Disorderly Conduct in Massachusetts

The crime of disorderly conduct in Massachusetts is governed by G.L. c. 272 §53. Offensive acts are those that cause discontentment, umbrage or anger. There are three elements that the Commonwealth must prove beyond a reasonable doubt to convict a defendant for this crime. The first element requires that the defendant engaged in fighting or threatening behavior OR engaged in violent or tumultuous behavior OR created a hazardous or physically offensive condition by an act that did not serve a legitimate person. Secondly, the District Attorney must prove that the defendant’s actions were reasonably likely to affect the public. Finally, the government must prove that the defendant intended to cause a public inconvenience, annoyance or alarm OR that the defendant recklessly created a risk of public inconvenience or alarm. Massachusetts appellate courts have held that acts or language that implicate fighting or threatening, or behavior that is riotous or violent, or behavior that creates a hazardous or offensive condition for no legitimate purpose can satisfy the elements of the disorderly person statute.

Can Someone Be Charged With Disorderly Conduct If The Incident Occurred Inside Of His Or Her Home?

Usually no. However, depending on the situation, it could be charged based on conduct that started in a house or apartment and spilled over to the outside and the public was affected. For example, in a situation in which a house party became out of control and loud guests spilled out into the street that disrupted neighbors and flow of foot traffic or automobile traffic the police may charge the unruly guests with disorderly conduct to diffuse the situation.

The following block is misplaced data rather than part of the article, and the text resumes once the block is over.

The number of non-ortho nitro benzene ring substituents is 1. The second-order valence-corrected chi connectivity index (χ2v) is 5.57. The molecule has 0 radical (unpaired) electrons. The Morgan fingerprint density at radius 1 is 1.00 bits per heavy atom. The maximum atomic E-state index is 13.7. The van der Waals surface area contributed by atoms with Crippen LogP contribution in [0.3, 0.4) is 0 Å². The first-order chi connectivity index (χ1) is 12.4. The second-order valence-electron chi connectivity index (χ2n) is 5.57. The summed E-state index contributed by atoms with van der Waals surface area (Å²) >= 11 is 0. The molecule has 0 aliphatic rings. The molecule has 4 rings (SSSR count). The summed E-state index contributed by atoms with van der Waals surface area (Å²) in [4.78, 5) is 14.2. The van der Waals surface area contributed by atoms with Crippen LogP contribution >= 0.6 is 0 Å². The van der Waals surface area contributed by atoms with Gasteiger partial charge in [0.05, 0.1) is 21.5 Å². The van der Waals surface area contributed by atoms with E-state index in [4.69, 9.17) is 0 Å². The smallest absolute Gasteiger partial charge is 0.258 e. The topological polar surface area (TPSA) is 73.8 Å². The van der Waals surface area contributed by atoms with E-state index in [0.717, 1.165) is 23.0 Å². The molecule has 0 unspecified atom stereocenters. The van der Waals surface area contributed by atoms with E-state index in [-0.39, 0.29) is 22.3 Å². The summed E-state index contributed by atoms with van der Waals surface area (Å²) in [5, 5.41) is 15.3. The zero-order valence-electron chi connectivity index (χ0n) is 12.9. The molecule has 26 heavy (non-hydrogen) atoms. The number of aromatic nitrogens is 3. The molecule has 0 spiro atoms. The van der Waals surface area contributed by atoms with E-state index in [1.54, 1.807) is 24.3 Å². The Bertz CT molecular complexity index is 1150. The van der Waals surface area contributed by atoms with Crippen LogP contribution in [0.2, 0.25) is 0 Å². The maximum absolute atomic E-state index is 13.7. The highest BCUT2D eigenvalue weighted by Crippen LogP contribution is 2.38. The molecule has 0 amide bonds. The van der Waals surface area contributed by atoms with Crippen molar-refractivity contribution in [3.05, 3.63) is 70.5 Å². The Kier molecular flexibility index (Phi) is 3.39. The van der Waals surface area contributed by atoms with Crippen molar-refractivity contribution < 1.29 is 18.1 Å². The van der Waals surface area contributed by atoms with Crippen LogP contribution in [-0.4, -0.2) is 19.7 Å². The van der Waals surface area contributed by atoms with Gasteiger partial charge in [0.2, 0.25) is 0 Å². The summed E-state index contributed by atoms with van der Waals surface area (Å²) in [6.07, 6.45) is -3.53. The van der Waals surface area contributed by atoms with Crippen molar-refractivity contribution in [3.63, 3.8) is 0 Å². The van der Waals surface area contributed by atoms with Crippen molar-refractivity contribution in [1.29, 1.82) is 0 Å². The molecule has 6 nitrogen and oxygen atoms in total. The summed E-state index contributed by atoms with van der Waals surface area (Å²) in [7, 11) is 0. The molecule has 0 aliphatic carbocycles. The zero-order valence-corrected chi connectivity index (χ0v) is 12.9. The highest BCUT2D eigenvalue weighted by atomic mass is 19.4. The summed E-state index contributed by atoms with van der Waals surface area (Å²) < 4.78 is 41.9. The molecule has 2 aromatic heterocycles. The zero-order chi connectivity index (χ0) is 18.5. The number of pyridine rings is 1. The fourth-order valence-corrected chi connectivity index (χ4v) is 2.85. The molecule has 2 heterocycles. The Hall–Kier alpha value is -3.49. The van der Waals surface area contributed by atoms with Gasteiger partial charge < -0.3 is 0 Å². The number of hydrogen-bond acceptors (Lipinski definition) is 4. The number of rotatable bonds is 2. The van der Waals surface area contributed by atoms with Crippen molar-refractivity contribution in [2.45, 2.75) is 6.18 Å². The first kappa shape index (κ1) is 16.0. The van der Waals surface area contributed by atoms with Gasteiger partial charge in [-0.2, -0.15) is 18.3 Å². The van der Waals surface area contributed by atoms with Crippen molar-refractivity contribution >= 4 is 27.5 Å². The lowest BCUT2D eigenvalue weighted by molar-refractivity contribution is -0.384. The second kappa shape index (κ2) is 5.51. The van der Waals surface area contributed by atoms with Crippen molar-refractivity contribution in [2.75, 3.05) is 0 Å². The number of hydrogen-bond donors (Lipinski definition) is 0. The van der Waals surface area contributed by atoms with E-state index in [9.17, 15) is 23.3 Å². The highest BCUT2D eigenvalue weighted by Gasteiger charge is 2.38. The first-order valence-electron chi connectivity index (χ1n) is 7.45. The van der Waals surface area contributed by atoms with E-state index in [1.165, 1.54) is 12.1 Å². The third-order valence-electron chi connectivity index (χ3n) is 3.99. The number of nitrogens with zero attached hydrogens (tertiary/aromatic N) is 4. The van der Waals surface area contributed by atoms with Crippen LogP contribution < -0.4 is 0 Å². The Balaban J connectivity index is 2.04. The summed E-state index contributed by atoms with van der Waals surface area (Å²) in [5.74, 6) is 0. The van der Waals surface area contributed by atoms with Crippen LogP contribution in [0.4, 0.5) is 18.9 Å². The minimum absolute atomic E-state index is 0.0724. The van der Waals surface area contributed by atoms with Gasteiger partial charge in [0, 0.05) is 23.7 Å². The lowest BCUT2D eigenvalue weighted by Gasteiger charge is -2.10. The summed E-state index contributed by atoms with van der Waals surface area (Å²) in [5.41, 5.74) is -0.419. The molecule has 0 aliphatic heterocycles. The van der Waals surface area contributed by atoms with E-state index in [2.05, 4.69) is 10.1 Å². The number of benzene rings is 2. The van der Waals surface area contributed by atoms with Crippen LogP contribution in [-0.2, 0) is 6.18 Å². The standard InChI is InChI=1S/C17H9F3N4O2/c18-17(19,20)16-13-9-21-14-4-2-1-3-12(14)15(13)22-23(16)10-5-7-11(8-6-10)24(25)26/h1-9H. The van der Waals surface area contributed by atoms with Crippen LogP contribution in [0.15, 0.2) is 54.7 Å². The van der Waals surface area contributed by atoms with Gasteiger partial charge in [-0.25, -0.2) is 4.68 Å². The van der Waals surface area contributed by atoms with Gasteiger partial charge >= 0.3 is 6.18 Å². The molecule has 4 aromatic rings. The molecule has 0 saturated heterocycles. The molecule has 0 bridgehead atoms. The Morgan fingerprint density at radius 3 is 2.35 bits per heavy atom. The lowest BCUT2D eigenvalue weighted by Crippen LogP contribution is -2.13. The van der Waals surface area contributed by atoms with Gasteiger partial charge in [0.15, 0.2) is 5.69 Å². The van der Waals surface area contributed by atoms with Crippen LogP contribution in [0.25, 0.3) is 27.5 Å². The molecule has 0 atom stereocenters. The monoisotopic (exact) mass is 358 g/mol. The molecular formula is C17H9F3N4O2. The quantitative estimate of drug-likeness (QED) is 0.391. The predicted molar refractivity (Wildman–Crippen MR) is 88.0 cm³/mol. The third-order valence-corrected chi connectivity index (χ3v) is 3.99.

Can Offensive Language Be The Basis For Charging Someone For This Crime?

All citizens enjoy the protection of the United States First Amendment to the “freedom of speech.” However, in some circumstances, words themselves may fall outside of the scope of protection of the First Amendment. For example, Massachusetts Courts have held the use of “fighting words” alone in a situation that tend to incite a breach of the peace may support a charge for disorderly conduct. Using vulgar or profane words alone or offensive speech does not amount to disorderly conduct. Nor does the use of obscenities in public places suffice for a conviction under this statute.

What Are The Penalties for a Conviction of Disorderly Person In Massachusetts?

The crime of Disorderly Conduct is a misdemeanor. However, if you are convicted of being a disorderly person in Massachusetts in violation of G.L. ch. 272 §53 you can be sent to jail for up to six (6) months or by a fine of up to two hundred dollars ($200.00) or both.

Does Someone Need A Lawyer For This Crime?

Yes. It is always smart to go to court with an experienced lawyer if you or a family member is charged with a crime. Even though this crime is a misdemeanor, there is a potential for a jail sentence and there maybe collateral consequences. For example, depending on the situation, any type of finding or a guilty finding may affect a person’s employment or ability to secure a job.